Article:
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This was a good idea, to have a World Lit forum, and to launch a reading challenge. I can say that I have enjoyed all five of the books I've read thus far, and learned a LOT about certain African countries (Kenya, Ghana, and Togo), and about India in its recent past and present day. One of the books gave me an idea for a category for future 'international' reading----books about people who emigrate from their homelands to other places around the world, or about those "first-generation in the "new" country people.
Quite a while ago (a few years), I read Oscar Handlin's book on immigrants (in the USA), entitled The Uprooted. He was an eminent sociologist, and his study of "the uprooted" was empathetic and thorough-going. Reading it and thinking about immigration in the present day, as reported in the newspapers and on television, made me realize that some things don't change. Handlin could have written that book just last month, instead of many years ago! If you take any particular interest in immigration, this book would be worth looking up, in my opinion.
I read recently an interesting item about the border between Mexico and the US. I did not know that this border is unique in the world. There is no other border that has such a wide disparity in economic and social conditions between the two sides.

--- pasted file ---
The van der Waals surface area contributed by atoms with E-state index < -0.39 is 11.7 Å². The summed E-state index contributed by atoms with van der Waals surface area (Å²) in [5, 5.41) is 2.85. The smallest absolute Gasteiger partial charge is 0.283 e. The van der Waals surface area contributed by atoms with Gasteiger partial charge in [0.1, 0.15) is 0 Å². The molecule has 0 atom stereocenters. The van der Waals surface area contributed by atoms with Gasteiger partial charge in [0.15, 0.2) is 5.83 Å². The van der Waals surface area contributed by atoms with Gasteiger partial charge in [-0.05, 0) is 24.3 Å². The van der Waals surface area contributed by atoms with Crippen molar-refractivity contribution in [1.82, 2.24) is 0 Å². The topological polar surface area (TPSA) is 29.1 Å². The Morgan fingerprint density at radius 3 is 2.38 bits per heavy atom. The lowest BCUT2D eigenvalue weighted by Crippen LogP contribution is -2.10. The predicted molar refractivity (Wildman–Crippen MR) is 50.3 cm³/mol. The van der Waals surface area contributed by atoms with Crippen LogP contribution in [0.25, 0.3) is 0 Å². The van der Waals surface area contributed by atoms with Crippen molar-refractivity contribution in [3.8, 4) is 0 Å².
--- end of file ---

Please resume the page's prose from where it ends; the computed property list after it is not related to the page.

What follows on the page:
Boychiks in the Hood: Travels in the Hasidic Underground by Robert Eisenberg
just requested this book. haven't gotten it yet. I'm looking forward to getting it.
according to pbs--- Boychiks in the Hood is your passport to the Hasidic "underworld" -- a destination far different from popular expectations. Join Robert Eisenberg as he hangs out with an ex-Deadhead in Antwerp, makes a pilgrimage to the grave of the revered Rebbie Nachman in the Ukraine, munches mini-bagels with Rollerblading kosher butchers in Minnesota, discovers the last remaining religious Jews in Poland, talks sex with a karate-champion-turned-rabbi in Israel, and more.Simultaneously respectful and hilarious, Boychiks in the Hood is a surprising and unforgettable journey through the world's flourishing Hasidic communities that reveals this vibrant tradition as never before.